Compare any two graphics cards:
Geforce GTX 670 vs Geforce GTX 760
IntroThe Geforce GTX 670 makes use of a 28 nm design. nVidia has clocked the core frequency at 915 MHz. The GDDR5 RAM works at a speed of 1500 MHz on this particular model. It features 1344 SPUs as well as 112 Texture Address Units and 32 ROPs.
Compare those specifications to the Geforce GTX 760, which has a clock speed of 980 MHz and a GDDR5 memory frequency of 1502 MHz. It also uses a 256-bit bus, and makes use of a 28 nm design. It features 1152 SPUs, 96 TAUs, and 32 Raster Operation Units.
(No game benchmarks for this combination yet.)
Power Usage and Theoretical BenchmarksBoth cards have the same power consumption.
The Geforce GTX 760 should theoretically perform a bit faster than the Geforce GTX 670 overall. (explain)
Texel RateThe Geforce GTX 670 should be a small bit (about 9%) faster with regards to AF than the Geforce GTX 760. (explain)
Pixel RateIf using a high resolution is important to you, then the Geforce GTX 760 is the winner, but only just. (explain)
Please note that the above 'benchmarks' are all just theoretical - the results were calculated based on the card's specifications, and real-world performance may (and probably will) vary at least a bit.
Please note that the price comparisons are based on search keywords - sometimes it might show cards with very similar names that are not exactly the same as the one chosen in the comparison. We do try to filter out the wrong results as best we can, though.
Memory Bandwidth: Bandwidth is the maximum amount of data (in units of MB per second) that can be transported across the external memory interface within a second. The number is calculated by multiplying the card's bus width by its memory clock speed. In the case of DDR type memory, the result should be multiplied by 2 again. If it uses DDR5, multiply by 4 instead. The higher the bandwidth is, the better the card will be in general. It especially helps with AA, HDR and higher screen resolutions.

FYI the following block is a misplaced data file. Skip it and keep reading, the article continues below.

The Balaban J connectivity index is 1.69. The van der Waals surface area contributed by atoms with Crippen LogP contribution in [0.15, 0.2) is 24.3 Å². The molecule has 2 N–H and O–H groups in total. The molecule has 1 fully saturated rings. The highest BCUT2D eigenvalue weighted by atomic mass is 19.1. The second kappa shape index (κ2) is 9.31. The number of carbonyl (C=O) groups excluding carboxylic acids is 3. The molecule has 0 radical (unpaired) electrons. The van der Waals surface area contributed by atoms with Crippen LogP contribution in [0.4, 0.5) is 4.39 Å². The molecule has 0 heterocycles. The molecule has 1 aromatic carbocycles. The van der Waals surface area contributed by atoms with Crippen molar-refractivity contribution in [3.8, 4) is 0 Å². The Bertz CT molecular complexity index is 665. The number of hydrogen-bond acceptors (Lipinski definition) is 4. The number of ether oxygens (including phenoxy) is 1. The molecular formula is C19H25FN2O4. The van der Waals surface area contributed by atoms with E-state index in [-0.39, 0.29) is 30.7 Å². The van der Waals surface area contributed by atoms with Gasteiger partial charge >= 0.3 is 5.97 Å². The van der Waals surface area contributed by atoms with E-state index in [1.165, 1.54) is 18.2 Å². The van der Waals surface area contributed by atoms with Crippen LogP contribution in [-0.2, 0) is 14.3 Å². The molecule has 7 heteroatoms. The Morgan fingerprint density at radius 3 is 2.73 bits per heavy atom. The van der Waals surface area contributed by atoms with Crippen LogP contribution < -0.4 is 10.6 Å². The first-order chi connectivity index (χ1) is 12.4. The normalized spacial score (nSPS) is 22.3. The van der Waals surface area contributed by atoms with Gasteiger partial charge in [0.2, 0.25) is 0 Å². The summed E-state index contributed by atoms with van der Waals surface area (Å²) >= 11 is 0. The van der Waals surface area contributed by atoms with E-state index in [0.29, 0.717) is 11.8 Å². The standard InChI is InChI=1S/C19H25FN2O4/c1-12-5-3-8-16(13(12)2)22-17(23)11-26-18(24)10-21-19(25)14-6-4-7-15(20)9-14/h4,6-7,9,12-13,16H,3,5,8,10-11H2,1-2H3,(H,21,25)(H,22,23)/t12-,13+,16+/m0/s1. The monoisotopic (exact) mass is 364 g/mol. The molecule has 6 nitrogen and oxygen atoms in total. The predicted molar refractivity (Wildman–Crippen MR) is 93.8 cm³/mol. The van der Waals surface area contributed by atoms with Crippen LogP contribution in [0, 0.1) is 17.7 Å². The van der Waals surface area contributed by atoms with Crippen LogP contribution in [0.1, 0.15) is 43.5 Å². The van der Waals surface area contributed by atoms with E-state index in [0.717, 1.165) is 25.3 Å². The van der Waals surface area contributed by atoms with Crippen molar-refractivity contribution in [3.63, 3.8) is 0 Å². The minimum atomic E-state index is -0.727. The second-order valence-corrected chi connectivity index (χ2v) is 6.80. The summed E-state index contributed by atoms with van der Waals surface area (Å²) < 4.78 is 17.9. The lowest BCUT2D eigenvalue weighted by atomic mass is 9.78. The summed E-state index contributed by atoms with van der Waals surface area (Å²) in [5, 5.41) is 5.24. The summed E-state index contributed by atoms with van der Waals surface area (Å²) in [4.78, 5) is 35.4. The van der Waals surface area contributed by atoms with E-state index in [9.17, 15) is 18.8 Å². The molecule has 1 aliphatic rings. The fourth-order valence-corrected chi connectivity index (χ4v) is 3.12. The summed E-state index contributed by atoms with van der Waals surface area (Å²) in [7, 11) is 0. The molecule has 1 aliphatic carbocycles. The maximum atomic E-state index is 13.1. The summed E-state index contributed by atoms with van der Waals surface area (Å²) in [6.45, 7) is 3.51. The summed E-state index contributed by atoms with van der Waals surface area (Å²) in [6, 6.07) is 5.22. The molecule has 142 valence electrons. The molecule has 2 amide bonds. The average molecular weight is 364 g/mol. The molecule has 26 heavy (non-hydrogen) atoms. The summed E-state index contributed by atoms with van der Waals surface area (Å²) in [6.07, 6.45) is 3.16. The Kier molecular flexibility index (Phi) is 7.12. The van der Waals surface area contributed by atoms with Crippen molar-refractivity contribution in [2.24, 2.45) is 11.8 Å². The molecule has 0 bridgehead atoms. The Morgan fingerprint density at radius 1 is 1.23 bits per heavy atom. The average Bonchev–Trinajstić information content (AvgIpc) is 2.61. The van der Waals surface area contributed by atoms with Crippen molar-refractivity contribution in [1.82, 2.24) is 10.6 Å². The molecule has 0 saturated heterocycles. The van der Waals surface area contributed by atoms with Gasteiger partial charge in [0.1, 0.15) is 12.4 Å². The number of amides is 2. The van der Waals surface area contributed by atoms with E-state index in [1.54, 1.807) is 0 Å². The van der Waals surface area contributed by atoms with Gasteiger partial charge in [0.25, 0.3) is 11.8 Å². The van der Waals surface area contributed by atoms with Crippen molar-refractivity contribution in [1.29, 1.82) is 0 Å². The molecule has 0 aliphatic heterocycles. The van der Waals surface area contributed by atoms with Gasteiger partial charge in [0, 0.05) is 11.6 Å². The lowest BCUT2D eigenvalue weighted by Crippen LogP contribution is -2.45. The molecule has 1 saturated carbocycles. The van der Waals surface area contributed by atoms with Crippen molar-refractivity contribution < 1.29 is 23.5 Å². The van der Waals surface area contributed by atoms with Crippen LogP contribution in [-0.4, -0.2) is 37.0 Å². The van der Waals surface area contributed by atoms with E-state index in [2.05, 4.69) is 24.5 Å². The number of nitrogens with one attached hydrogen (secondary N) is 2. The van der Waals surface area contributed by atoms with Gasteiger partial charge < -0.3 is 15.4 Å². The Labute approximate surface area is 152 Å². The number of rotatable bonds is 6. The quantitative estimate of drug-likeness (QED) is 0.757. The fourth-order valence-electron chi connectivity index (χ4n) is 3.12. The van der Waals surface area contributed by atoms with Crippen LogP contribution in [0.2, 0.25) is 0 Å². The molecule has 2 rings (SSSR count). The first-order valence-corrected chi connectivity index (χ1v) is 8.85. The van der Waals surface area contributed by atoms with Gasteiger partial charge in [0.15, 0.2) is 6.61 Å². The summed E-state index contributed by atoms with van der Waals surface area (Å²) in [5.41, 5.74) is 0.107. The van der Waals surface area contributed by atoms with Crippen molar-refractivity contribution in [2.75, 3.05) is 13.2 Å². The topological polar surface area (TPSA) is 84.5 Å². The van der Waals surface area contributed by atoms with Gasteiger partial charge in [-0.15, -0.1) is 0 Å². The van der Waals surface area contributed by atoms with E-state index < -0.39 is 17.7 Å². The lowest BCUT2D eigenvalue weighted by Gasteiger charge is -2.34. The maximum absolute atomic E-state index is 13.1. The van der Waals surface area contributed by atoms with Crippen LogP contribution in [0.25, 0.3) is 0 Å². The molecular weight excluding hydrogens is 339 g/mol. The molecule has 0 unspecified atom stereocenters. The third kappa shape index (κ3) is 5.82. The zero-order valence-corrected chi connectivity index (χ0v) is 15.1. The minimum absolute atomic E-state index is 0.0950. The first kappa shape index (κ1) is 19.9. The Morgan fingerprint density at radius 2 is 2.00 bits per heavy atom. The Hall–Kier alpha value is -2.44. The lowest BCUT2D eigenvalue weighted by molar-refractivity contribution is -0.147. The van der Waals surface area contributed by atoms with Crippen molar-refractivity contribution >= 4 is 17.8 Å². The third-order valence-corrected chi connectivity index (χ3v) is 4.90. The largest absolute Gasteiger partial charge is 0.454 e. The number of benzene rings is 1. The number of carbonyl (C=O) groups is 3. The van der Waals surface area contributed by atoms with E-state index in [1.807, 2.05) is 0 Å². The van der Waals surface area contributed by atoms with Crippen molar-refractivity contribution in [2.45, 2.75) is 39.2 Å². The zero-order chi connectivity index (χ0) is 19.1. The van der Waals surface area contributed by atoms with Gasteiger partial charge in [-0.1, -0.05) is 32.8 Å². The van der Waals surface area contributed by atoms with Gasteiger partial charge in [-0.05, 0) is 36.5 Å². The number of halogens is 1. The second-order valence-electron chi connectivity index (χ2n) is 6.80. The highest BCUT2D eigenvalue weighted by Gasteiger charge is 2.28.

Texel Rate: Texel rate is the maximum number of texture map elements (texels) that are applied per second. This number is calculated by multiplying the total texture units by the core speed of the chip. The higher this number, the better the graphics card will be at handling texture filtering (anisotropic filtering - AF). It is measured in millions of texels per second.
Pixel Rate: Pixel rate is the most pixels the graphics card could possibly record to its local memory in a second - measured in millions of pixels per second. Pixel rate is calculated by multiplying the number of colour ROPs by the the core speed of the card. ROPs (Raster Operations Pipelines - aka Render Output Units) are responsible for drawing the pixels (image) on the screen. The actual pixel fill rate is also dependant on many other factors, most notably the memory bandwidth of the card - the lower the bandwidth is, the lower the ability to get to the max fill rate.